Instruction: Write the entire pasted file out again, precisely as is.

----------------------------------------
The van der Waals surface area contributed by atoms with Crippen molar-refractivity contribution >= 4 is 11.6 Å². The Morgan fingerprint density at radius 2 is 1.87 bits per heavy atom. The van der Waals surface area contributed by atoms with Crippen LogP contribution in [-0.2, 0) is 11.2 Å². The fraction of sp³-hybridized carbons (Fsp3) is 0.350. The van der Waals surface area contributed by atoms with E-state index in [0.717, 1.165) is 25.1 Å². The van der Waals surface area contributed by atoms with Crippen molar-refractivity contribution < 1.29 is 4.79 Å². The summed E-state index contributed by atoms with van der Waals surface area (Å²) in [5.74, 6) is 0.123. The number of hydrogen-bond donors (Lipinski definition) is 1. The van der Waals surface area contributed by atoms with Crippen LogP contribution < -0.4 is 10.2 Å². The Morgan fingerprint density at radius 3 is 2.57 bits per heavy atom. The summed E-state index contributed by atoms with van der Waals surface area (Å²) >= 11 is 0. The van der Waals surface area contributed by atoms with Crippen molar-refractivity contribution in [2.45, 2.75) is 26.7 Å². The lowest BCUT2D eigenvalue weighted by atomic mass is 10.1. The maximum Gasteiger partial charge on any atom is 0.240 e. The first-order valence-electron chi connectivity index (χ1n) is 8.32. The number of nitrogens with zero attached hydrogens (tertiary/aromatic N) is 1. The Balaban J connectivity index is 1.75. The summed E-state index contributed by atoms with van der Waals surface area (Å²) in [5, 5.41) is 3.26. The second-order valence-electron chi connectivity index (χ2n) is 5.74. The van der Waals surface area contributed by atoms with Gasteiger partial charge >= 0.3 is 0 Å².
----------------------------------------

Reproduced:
The van der Waals surface area contributed by atoms with Crippen molar-refractivity contribution >= 4 is 11.6 Å². The Morgan fingerprint density at radius 2 is 1.87 bits per heavy atom. The van der Waals surface area contributed by atoms with Crippen LogP contribution in [-0.2, 0) is 11.2 Å². The fraction of sp³-hybridized carbons (Fsp3) is 0.350. The van der Waals surface area contributed by atoms with E-state index in [0.717, 1.165) is 25.1 Å². The van der Waals surface area contributed by atoms with Crippen molar-refractivity contribution < 1.29 is 4.79 Å². The summed E-state index contributed by atoms with van der Waals surface area (Å²) in [5.74, 6) is 0.123. The number of hydrogen-bond donors (Lipinski definition) is 1. The van der Waals surface area contributed by atoms with Crippen LogP contribution < -0.4 is 10.2 Å². The Morgan fingerprint density at radius 3 is 2.57 bits per heavy atom. The summed E-state index contributed by atoms with van der Waals surface area (Å²) >= 11 is 0. The van der Waals surface area contributed by atoms with Crippen molar-refractivity contribution in [2.45, 2.75) is 26.7 Å². The lowest BCUT2D eigenvalue weighted by atomic mass is 10.1. The maximum Gasteiger partial charge on any atom is 0.240 e. The first-order valence-electron chi connectivity index (χ1n) is 8.32. The number of nitrogens with zero attached hydrogens (tertiary/aromatic N) is 1. The Balaban J connectivity index is 1.75. The summed E-state index contributed by atoms with van der Waals surface area (Å²) in [5, 5.41) is 3.26. The second-order valence-electron chi connectivity index (χ2n) is 5.74. The van der Waals surface area contributed by atoms with Gasteiger partial charge >= 0.3 is 0 Å².